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WFB Hobby – Basic NMM tutorial

5 Minute Read
Jul 6 2011

This tutorial covers how to paint ornate armor using a Non Metallic Metal method.

I have never been very good at using metallic paints, so instead I have always preferred to paint models with the alternative NMM method. The model I selected for this tutorial is part of the Rackham elf range, but the color scheme used here is something I want to apply to my blood knights.


After a white primer the red armor was base coated with Vermin Brown (GW), the golden trimming with Ilyanden Darksun (GW.) I also base coated the tunic, face and plume – but since I later chose to repaint these areas I will save the description for it later. I almost always try out different things for models like this – experimenting to see what will make the best end result.


I wanted the armor and trimming to have a unified feeling and for this reason I gave the whole armor a wash of Scorched Brown (GW). The wash was created by mixing equal amounts of paint and Vallejo Game Color Thinner with water (approx 1x1x2). This was applied generously so that it could fill all the recesses. The model was dried upside down to let the wash find the “right” places to dry in.


The wash shaded more than the recesses and the thinner gives the paint a glossy finish. So, I cleaned up all the red armor with a fresh coat of thinned down Vermin Brown on the areas hit by light, and the most visible parts of the trimmings were given a fresh coat of Ilyanden Darksun (as Scorched Brown is the base shade for both it was kept untouched in the recesses and shaded areas.)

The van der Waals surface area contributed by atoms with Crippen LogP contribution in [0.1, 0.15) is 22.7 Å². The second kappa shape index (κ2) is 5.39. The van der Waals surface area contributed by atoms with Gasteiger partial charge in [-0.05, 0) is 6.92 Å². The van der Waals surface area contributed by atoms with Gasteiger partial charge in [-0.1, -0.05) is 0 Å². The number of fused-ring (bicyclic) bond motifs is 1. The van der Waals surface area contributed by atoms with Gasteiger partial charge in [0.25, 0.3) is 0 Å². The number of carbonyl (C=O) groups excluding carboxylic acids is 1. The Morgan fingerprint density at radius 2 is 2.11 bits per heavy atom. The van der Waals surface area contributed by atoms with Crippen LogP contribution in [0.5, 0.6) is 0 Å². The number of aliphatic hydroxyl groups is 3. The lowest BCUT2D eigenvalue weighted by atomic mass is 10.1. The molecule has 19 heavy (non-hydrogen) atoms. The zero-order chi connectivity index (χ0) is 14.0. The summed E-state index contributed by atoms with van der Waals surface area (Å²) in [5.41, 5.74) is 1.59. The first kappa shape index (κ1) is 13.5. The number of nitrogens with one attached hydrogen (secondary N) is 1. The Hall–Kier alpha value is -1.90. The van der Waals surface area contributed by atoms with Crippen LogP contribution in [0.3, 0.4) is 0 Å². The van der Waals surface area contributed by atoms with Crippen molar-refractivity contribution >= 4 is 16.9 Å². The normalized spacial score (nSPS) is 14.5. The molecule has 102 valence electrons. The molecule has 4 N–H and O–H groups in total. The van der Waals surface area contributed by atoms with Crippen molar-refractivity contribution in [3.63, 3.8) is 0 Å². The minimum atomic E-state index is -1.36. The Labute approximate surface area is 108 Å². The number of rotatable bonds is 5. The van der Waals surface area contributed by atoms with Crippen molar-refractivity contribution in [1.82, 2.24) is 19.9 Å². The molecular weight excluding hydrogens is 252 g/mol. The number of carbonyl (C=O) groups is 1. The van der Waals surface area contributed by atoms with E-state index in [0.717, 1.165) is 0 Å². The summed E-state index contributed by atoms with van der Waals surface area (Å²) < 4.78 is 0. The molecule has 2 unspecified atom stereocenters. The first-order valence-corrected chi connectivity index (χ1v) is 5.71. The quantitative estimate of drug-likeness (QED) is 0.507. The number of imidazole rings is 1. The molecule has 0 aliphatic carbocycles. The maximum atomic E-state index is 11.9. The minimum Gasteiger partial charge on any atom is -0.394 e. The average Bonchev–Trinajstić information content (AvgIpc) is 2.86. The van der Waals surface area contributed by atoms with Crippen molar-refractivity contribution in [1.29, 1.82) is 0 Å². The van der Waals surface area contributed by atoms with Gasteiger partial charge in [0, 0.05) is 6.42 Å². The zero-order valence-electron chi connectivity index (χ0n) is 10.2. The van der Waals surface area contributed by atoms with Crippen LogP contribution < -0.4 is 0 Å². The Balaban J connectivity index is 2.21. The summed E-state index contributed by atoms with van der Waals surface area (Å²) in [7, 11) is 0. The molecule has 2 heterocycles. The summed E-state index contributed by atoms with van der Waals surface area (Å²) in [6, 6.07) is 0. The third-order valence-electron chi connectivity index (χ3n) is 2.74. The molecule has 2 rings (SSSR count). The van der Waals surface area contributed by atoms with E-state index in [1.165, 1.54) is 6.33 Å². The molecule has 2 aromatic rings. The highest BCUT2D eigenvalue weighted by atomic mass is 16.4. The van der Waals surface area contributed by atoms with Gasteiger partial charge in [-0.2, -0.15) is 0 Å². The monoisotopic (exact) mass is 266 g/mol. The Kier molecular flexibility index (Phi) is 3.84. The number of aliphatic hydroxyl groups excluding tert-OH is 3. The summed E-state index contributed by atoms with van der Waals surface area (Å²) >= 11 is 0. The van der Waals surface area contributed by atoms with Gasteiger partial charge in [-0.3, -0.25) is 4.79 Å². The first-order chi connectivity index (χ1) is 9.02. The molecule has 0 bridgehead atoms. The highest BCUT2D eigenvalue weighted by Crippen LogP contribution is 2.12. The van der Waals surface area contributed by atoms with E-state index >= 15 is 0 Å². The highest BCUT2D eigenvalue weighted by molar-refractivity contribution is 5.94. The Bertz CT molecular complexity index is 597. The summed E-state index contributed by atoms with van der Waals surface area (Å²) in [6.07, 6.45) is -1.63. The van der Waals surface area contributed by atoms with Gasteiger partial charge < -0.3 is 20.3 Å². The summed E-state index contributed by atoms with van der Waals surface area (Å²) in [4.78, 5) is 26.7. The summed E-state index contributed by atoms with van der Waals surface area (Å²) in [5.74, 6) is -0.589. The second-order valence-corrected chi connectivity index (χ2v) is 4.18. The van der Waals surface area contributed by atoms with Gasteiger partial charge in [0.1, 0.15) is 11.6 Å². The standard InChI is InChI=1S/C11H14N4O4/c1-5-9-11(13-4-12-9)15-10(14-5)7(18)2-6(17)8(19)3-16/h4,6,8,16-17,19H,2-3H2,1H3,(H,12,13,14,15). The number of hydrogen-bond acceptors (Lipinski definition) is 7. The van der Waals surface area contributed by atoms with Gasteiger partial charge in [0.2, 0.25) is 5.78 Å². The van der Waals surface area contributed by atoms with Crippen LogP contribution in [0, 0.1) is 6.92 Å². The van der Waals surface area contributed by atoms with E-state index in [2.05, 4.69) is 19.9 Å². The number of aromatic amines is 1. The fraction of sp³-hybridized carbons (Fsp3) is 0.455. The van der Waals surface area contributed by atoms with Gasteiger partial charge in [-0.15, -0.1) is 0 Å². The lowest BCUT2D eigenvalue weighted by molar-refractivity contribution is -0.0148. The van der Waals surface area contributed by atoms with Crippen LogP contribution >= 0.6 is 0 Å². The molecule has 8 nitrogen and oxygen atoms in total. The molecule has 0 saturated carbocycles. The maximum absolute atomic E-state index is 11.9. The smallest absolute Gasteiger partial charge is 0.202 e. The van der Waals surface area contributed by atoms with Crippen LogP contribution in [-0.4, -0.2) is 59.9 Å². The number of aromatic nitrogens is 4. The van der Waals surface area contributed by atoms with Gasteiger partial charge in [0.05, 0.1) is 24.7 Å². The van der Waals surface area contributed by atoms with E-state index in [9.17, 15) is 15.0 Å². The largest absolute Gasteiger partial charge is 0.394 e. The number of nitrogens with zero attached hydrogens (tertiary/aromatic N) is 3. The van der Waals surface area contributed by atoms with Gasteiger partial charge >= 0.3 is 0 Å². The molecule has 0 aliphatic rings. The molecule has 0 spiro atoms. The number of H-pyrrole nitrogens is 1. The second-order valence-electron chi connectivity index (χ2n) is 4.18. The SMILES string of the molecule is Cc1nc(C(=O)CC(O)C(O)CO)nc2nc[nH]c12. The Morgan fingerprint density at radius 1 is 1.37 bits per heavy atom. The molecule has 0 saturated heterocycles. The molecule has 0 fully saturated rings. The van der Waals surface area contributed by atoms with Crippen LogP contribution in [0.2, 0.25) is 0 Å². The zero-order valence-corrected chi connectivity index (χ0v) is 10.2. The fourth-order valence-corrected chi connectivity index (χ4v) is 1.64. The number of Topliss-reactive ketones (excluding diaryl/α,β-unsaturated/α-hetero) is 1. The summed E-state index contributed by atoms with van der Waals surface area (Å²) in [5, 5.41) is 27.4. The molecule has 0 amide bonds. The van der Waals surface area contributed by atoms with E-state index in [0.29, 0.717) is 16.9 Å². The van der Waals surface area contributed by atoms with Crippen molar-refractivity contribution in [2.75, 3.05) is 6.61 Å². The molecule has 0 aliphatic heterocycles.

Next I highlighted the red armor first by mixing vermin brown with Ember Orange (P3), then pure Ember Orange. In a few points that I envisioned directly hit by the light I put a few dots of Ember Orange mixed with white. By not Having pure white on the red armor (which I do on the trimmings) I am creating a difference between the two.

At this point I had found the contrasting color I wanted for the tunic and plume, so they were both given a base coat of Violet (Andrea).



The armor was shaded with thinned down Scorched Brown (overlapping parts of the previously re-covered vermin brown to create a smooth transition), then with a mixture of Scorched Brown and Exile Blue (P3). The key with NMM is contrast, so I always  make the transition to shadows a little “sharper” than I would with fabrics or skin.

The tunic and plume were highlighted with a Violet and Underbelly Blue (P3) mix and then shaded with Black and Violet (I never let the paint go fully to black in the deepest shadows.)


The gold trimmings were highlighted with a mixture of Ilyanded Darksun and White, then pure white after which I shaded them with Snakebite Leather (GW) and then Scorched Brown. The thought behind where to put the highlights is: where any two edges in the light meet (like a corner or two ornaments) is where it is the lightest. Then I just worked out the shadows from there. It is also easier to cover a light color with a dark so I normally shade after my highlight (I have a few exceptions – skin,  for instance.)


The sword was given a base coat of Greatcoat Gray (P3). It was then highlighted by mixing more and more Sacred Blue (Rackham) with the basecoat until it was pure Sacred Blue. The highlights were focused on the edges of the sword, especially at the tip of the sword and the bottom of the hilt. Final highlights were done by mixing White with the Sacred Blue, pure white was only used at the absolute tip of the sword.


After the sword was highlighted I shaded it with Greatcoat Gray mixed with progressively more black. The shading on the edge of the blade not directly hit by the light was made darker in the same direction as the lightest parts while the ones hit by light was shaded in the opposite.

As a last step the blade was glazed with purple to simulate color reflecting of the metal.


The last step was to give all the gold trimmings a Beaten Purple (P3)/Ilyanden Darksun mix glaze (to cool down/give color reflections of metal) and the tunic was given a Violet/Skorne Red (P3) mix glaze to deepen the shades. Then I finished the base and gave the whole model a coat of matte varnish.

I am not one of the NMM masters so I hope that this little tutorial still was helpful and that anyone who has not tried it will want to try it out in the future.

Do you have any tips for someone trying this technique?

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